The Pounamu ultramafics : a study of metasomatism.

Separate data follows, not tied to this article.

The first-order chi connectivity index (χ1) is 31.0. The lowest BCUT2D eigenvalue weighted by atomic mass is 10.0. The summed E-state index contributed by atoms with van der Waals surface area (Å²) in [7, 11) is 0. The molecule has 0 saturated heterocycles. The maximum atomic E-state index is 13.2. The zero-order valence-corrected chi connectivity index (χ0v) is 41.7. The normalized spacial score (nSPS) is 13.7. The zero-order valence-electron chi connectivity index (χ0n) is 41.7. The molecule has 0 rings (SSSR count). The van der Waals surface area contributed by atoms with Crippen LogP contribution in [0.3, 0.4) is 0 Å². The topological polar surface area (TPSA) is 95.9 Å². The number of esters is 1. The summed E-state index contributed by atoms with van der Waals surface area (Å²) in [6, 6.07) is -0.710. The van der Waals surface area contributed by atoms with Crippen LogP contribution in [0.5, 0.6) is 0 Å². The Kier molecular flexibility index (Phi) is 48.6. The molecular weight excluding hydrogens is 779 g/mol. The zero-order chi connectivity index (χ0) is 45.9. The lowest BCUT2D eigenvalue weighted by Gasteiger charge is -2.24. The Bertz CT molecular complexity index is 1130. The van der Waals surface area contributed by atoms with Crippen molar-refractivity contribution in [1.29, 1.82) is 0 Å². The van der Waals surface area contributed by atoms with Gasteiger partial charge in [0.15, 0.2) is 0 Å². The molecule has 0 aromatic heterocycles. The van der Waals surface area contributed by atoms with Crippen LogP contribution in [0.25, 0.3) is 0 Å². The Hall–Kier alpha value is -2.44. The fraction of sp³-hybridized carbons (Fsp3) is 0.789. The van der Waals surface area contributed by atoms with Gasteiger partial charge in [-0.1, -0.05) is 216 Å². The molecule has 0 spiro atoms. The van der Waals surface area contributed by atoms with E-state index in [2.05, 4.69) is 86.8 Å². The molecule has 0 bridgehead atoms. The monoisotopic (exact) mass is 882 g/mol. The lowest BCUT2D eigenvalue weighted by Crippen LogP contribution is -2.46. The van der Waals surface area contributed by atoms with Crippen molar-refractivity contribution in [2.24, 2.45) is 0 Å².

Koons, Peter O.